Producers come to me knowing fully well that I can’t give them great business. Years ago Bappi Lahiri met me and asked me to make a film for him. I didn’t take it seriously. He kept on insisting and I told him, ‘Okay, I will make a film for you but on one condition — you will not ask me about the story, cast, language, and you are allowed to come to my sets only for three days’. He agreed but insisted on doing the background score. I said, ‘But if I don’t like it you will have to do it again’. He agreed and together we made Lal Dorja. I make films on my own terms and conditions. I am very finicky about the music in my film. We imbibed music from my mother who could play the mouth organ very well.
Finding my niche
Alokananda: I composed the music for the teaser for Asha Jaoar Majhe. I was raised on a recipe of films. We watched a lot of films and somehow what stayed with me more than the films was the score. I was very interested in background score. I studied piano in Calcutta and then music in York University. I knew from the very beginning that I would never be a pianist. But I wanted to do something with music. I realised that I didn’t have to be good at everything. I had to find my niche and then I watched Aamir. I really liked the score and the songs, but I realised that I had no place in Bollywood because I couldn’t identify with Bollywood. But I would like to make songs like this and I started assisting Amit Trivedi because I like how he balances Bollywood commercial music and the quirky original experimental music. I assisted him in Udaan and eventually started composing songs as well.
My dad is a hard taskmaster
Alokananda: He is a hard taskmaster and he wouldn’t compromise. There was no special treatment, barring the fact that I had him next to me all the time (Alokananda composed the music for three of her father’s films— Shei, Trayodashi and Anwar Ka Ajab Kissa). He actually made me redo the music of Trayodashi. He just called me and said, ‘I don’t like any of it. Do everything from scratch’. I was in Bombay and said, ‘I can’t do everything from scratch’. He said, ‘It’s all bogus’!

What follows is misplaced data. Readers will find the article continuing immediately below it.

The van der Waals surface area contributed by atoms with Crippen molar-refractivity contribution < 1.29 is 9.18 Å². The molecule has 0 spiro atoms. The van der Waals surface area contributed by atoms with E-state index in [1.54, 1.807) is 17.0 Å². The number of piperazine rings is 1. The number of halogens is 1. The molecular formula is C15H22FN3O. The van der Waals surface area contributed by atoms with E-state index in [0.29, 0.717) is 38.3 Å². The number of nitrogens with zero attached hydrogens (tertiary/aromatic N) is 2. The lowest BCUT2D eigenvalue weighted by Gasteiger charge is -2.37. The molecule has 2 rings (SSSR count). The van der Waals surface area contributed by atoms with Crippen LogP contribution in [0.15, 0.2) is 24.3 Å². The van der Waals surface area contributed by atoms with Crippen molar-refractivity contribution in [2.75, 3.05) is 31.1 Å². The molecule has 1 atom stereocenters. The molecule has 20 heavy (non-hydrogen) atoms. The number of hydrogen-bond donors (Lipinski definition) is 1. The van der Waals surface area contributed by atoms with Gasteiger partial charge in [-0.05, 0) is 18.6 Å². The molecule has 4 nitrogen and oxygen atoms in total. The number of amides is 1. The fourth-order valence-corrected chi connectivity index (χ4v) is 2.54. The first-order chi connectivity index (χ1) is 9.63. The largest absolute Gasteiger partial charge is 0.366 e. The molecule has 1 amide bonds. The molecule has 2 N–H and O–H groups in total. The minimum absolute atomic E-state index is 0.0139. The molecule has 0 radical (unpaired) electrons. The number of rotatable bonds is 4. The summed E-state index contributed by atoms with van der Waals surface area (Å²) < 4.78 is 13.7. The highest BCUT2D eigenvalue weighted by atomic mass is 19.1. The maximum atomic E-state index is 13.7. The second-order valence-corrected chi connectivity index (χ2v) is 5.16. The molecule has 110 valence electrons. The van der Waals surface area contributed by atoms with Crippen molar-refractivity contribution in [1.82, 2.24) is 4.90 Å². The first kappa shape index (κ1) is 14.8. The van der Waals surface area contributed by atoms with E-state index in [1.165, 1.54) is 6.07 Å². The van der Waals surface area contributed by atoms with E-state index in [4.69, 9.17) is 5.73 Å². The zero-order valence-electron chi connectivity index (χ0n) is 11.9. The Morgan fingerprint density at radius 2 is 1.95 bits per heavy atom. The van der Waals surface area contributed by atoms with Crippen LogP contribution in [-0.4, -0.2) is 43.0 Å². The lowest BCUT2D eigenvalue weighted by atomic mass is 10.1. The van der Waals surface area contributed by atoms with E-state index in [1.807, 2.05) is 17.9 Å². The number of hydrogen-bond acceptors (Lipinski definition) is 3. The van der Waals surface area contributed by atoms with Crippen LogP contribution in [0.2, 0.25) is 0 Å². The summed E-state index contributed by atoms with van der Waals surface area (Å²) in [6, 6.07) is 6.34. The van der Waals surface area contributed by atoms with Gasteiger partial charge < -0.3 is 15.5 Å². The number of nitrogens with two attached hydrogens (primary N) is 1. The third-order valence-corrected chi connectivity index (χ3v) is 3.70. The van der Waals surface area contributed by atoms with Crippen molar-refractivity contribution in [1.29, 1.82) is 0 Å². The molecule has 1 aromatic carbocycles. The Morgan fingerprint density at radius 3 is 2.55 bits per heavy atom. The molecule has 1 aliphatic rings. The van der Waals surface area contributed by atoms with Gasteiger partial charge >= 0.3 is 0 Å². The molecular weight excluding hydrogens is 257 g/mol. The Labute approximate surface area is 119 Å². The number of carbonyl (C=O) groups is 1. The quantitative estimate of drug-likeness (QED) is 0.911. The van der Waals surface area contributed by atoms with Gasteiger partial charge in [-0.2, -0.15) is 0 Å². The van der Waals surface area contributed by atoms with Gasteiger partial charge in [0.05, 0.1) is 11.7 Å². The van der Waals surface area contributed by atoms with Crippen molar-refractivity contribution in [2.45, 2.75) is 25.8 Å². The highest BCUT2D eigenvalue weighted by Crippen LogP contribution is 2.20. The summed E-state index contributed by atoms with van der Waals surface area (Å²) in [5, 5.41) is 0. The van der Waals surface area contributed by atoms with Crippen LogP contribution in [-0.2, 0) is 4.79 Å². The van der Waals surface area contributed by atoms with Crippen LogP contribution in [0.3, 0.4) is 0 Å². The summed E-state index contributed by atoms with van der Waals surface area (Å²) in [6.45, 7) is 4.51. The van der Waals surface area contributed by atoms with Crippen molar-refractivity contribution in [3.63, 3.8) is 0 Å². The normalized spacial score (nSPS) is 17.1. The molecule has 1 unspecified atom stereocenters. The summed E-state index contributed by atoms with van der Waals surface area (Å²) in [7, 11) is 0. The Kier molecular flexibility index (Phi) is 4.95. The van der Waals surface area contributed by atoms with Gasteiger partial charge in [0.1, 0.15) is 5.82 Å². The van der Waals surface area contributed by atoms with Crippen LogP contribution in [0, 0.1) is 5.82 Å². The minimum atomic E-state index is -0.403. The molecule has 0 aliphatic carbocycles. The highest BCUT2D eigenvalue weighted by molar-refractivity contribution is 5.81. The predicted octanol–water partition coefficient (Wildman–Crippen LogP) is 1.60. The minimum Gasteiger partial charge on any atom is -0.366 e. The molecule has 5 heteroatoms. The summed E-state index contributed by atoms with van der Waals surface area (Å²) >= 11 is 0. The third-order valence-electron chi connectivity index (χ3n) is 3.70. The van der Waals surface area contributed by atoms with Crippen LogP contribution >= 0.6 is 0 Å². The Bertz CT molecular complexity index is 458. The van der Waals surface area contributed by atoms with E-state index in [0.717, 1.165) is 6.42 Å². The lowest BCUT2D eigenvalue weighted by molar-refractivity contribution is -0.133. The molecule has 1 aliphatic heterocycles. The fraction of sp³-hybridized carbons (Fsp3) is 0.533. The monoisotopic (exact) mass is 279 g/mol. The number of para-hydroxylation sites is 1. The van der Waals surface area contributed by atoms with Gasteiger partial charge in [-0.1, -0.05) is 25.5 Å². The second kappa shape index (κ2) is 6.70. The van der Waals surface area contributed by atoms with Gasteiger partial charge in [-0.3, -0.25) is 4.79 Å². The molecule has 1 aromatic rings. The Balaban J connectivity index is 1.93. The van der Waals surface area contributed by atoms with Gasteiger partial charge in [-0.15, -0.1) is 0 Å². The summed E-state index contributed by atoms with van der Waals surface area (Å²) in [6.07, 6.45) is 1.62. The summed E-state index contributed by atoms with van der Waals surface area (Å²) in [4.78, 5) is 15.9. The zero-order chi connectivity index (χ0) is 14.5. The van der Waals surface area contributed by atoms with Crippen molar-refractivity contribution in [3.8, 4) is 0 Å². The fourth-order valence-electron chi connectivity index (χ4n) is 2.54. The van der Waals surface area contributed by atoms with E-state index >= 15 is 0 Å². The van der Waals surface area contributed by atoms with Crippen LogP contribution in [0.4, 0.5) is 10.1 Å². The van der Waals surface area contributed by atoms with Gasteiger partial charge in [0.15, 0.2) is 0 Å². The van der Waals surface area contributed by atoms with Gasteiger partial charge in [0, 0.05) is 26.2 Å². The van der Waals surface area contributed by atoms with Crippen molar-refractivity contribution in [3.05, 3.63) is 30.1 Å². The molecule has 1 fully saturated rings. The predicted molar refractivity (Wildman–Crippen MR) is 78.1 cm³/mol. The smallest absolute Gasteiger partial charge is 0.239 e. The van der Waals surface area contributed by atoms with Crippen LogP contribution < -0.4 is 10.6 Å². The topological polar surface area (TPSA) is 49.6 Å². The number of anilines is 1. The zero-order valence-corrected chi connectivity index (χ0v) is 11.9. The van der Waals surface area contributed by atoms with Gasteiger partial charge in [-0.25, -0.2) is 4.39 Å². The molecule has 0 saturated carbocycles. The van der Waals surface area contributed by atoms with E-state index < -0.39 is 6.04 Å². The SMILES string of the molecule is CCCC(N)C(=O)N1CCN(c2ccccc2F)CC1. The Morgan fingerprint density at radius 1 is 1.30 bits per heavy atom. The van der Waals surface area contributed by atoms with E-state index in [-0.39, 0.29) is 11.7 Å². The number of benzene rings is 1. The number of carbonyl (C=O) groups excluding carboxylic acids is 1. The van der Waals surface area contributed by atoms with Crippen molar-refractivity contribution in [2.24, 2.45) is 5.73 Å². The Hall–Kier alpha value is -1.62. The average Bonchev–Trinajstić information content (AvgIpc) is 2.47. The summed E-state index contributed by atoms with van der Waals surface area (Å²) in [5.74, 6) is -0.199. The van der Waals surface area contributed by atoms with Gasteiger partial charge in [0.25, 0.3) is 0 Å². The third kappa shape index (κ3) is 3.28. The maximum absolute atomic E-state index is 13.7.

Bollywood and women musicians
Alokananda: There are very few women in the music scene in Bollywood. Bombay is technologically very sound. A lot of it is about programming and sound engineering. I don’t think they expected me to understand this and I didn’t. Suddenly I realised that the only way I could survive here is to learn the recent production of music. And there are deadlines to meet. Very recently I was working on the music and my room caught fire. The first thing that came to my mind was my equipment and my deadline. I called my producer and apologised and asked for some more time. He said, ‘Sure, take until 5am this morning’! And it was midnight then. It’s very method-oriented and there’s a method to madness. There’s a lot of organisation and time management.
It’s great for people who can promote. Self-promotion is very important; unlike what my father said, I really believe that you have to package your film, you have to market it. Even with music, you really need it but my personality will dictate my work. So if I change myself completely, then I wouldn’t be able to handle it at all.
Text: Kushali Nag